More than 54,000 Operation Enduring Freedom (OEF), Operation Iraqi Freedom (OIF), and Operation New Dawn (OND) service members have been wounded in action or killed. Blasts are the most common cause of combat injury. In combat, sources of blast injury can include: artillery, rocket and mortar shells, mines, aerial bombs, improvised explosive devices (IEDs), and rocket-propelled grenades. Blast injuries are often polytraumatic, meaning that they affect multiple body systems or organs, which often require long-term care from family caregivers. VA's Polytrauma System of Care strongly advocates family involvement throughout the rehabilitation process. During National Family Caregivers Month, HSR&D highlights research in this vital area.
Investigators from the Polytrauma/Blast-Related Injury Quality Enhancement Research Initiative (PT/BRI-QUERI) conducted a web-based survey of clinicians as part of a recent study aimed at identifying gaps in patient-and family-centered care within polytrauma outpatient programs.
Findings indicate that most polytrauma clinicians work with patients to ascertain the appropriate level of family involvement–and that the majority of Interdisciplinary Teams (two-thirds) are committed to meeting with the Veteran and their family members to create individualized goals and plan of care. However, clinicians also reported a number of challenges, such as difficulty engaging some families because they don't attend clinic visits. The next most frequently reported challenges were s lack of time to engage families, and the lack of space to do so. Results from this study also show that clinicians who routinely ask Veterans to identify a friend or family member who can help support the Veteran's traumatic brain injury (TBI)/polytrauma plan of care are more likely to:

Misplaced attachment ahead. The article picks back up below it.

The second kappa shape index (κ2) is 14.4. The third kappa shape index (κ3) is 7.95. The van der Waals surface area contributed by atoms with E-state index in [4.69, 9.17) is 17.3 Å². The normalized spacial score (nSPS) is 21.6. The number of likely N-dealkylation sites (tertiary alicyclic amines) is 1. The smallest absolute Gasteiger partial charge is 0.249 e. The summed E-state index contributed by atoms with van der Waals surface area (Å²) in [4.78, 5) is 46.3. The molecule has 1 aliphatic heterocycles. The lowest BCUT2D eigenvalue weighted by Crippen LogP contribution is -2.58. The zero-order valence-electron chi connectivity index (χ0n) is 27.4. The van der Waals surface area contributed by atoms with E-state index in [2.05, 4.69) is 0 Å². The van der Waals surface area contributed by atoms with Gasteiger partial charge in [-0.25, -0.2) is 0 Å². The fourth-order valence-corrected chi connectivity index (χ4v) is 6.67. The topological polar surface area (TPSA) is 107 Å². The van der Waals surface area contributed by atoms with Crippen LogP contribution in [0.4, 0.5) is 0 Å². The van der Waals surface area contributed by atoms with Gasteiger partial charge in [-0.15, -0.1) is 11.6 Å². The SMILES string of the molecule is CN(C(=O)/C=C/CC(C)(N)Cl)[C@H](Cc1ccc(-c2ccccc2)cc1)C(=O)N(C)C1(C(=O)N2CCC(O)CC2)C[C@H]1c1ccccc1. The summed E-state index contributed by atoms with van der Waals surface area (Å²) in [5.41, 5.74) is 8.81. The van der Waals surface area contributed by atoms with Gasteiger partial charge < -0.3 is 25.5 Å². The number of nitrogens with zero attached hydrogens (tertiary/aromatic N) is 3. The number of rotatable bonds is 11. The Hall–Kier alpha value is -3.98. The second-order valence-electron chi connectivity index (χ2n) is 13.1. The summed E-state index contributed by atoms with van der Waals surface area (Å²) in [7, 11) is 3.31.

Investigators also found that lower rates of implementation of family-centered practices were predicted by clinical role, less experience in TBI/polytrauma, and part-time status with the TBI/polytrauma program.
Findings from this study will be used to develop interventions that mitigate barriers to family care and foster promising practices for involving families in patients' care plans in polytrauma outpatient settings.
PT/BRI-QUERI also led the development of the "Family Care Map," a web-based tool for staff and family caregivers that describes the inpatient rehabilitation process at VA's Polytrauma Rehabilitation Centers, and how family members can help their loved ones during their inpatient stay. PT/BRI-QUERI defines "family" members as those individuals â€“ related or unrelated â€“ who actively provide emotional, physical, and/or economic support to the Veteran. Members of the family are determined by the patient, or by those individuals who include themselves in the patient's support system.
The Family Care Map has been:
PT/BRI-QUERI investigators are conducting other research studies in several key areas of importance to Veterans with polytrauma and blast-related injuries, such as:
Visit the QUERI national website to learn more about this unique quality improvement program with a focus on implementation science, as well as the other nine QUERI Centers.